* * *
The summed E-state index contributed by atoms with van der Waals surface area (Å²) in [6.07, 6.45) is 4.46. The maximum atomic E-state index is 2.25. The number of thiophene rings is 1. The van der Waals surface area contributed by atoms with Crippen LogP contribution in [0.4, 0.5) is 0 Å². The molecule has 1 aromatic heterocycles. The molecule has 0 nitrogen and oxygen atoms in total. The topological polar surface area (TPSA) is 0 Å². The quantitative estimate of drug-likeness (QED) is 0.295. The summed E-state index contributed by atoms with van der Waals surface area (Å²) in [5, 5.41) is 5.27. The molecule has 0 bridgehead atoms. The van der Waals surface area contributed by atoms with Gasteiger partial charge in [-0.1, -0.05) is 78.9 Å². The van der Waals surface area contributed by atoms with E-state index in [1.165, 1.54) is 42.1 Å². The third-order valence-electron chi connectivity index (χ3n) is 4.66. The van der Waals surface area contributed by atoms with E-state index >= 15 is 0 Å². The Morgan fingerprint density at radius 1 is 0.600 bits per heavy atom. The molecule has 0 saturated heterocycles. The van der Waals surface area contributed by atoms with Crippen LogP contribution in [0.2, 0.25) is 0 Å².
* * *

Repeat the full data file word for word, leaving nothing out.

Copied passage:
The summed E-state index contributed by atoms with van der Waals surface area (Å²) in [6.07, 6.45) is 4.46. The maximum atomic E-state index is 2.25. The number of thiophene rings is 1. The van der Waals surface area contributed by atoms with Crippen LogP contribution in [0.4, 0.5) is 0 Å². The molecule has 1 aromatic heterocycles. The molecule has 0 nitrogen and oxygen atoms in total. The topological polar surface area (TPSA) is 0 Å². The quantitative estimate of drug-likeness (QED) is 0.295. The summed E-state index contributed by atoms with van der Waals surface area (Å²) in [5, 5.41) is 5.27. The molecule has 0 bridgehead atoms. The van der Waals surface area contributed by atoms with Gasteiger partial charge in [-0.1, -0.05) is 78.9 Å². The van der Waals surface area contributed by atoms with E-state index in [1.165, 1.54) is 42.1 Å². The third-order valence-electron chi connectivity index (χ3n) is 4.66. The van der Waals surface area contributed by atoms with E-state index >= 15 is 0 Å². The Morgan fingerprint density at radius 1 is 0.600 bits per heavy atom. The molecule has 0 saturated heterocycles. The van der Waals surface area contributed by atoms with Crippen LogP contribution in [0.2, 0.25) is 0 Å².